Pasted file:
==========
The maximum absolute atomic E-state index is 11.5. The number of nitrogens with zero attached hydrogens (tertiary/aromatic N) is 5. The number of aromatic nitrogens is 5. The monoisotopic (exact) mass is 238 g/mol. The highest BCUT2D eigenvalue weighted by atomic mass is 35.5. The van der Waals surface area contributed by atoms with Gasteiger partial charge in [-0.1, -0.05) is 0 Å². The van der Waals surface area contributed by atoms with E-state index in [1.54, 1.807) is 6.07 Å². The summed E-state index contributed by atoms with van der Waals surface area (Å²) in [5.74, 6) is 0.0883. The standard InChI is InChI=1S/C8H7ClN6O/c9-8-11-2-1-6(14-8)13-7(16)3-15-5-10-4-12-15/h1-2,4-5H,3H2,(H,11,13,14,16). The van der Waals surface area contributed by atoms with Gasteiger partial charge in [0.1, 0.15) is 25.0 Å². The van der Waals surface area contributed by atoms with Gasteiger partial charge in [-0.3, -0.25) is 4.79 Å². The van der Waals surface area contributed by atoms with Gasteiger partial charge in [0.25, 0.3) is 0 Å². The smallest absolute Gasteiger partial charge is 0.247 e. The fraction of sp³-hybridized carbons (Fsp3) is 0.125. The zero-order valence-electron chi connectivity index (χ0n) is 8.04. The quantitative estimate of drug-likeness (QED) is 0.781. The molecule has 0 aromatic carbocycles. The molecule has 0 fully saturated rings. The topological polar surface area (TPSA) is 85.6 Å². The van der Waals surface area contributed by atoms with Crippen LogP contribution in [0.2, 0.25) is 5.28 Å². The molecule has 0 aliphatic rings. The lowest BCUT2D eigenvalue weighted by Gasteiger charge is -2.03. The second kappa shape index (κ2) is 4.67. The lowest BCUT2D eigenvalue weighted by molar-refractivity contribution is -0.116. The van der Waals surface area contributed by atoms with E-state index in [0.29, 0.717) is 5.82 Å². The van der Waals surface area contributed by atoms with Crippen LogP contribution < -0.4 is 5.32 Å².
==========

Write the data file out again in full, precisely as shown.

The maximum absolute atomic E-state index is 11.5. The number of nitrogens with zero attached hydrogens (tertiary/aromatic N) is 5. The number of aromatic nitrogens is 5. The monoisotopic (exact) mass is 238 g/mol. The highest BCUT2D eigenvalue weighted by atomic mass is 35.5. The van der Waals surface area contributed by atoms with Gasteiger partial charge in [-0.1, -0.05) is 0 Å². The van der Waals surface area contributed by atoms with E-state index in [1.54, 1.807) is 6.07 Å². The summed E-state index contributed by atoms with van der Waals surface area (Å²) in [5.74, 6) is 0.0883. The standard InChI is InChI=1S/C8H7ClN6O/c9-8-11-2-1-6(14-8)13-7(16)3-15-5-10-4-12-15/h1-2,4-5H,3H2,(H,11,13,14,16). The van der Waals surface area contributed by atoms with Gasteiger partial charge in [0.1, 0.15) is 25.0 Å². The van der Waals surface area contributed by atoms with Gasteiger partial charge in [-0.3, -0.25) is 4.79 Å². The van der Waals surface area contributed by atoms with Gasteiger partial charge in [0.25, 0.3) is 0 Å². The smallest absolute Gasteiger partial charge is 0.247 e. The fraction of sp³-hybridized carbons (Fsp3) is 0.125. The zero-order valence-electron chi connectivity index (χ0n) is 8.04. The quantitative estimate of drug-likeness (QED) is 0.781. The molecule has 0 aromatic carbocycles. The molecule has 0 fully saturated rings. The topological polar surface area (TPSA) is 85.6 Å². The van der Waals surface area contributed by atoms with Crippen LogP contribution in [0.2, 0.25) is 5.28 Å². The molecule has 0 aliphatic rings. The lowest BCUT2D eigenvalue weighted by Gasteiger charge is -2.03. The second kappa shape index (κ2) is 4.67. The lowest BCUT2D eigenvalue weighted by molar-refractivity contribution is -0.116. The van der Waals surface area contributed by atoms with E-state index in [0.29, 0.717) is 5.82 Å². The van der Waals surface area contributed by atoms with Crippen LogP contribution < -0.4 is 5.32 Å².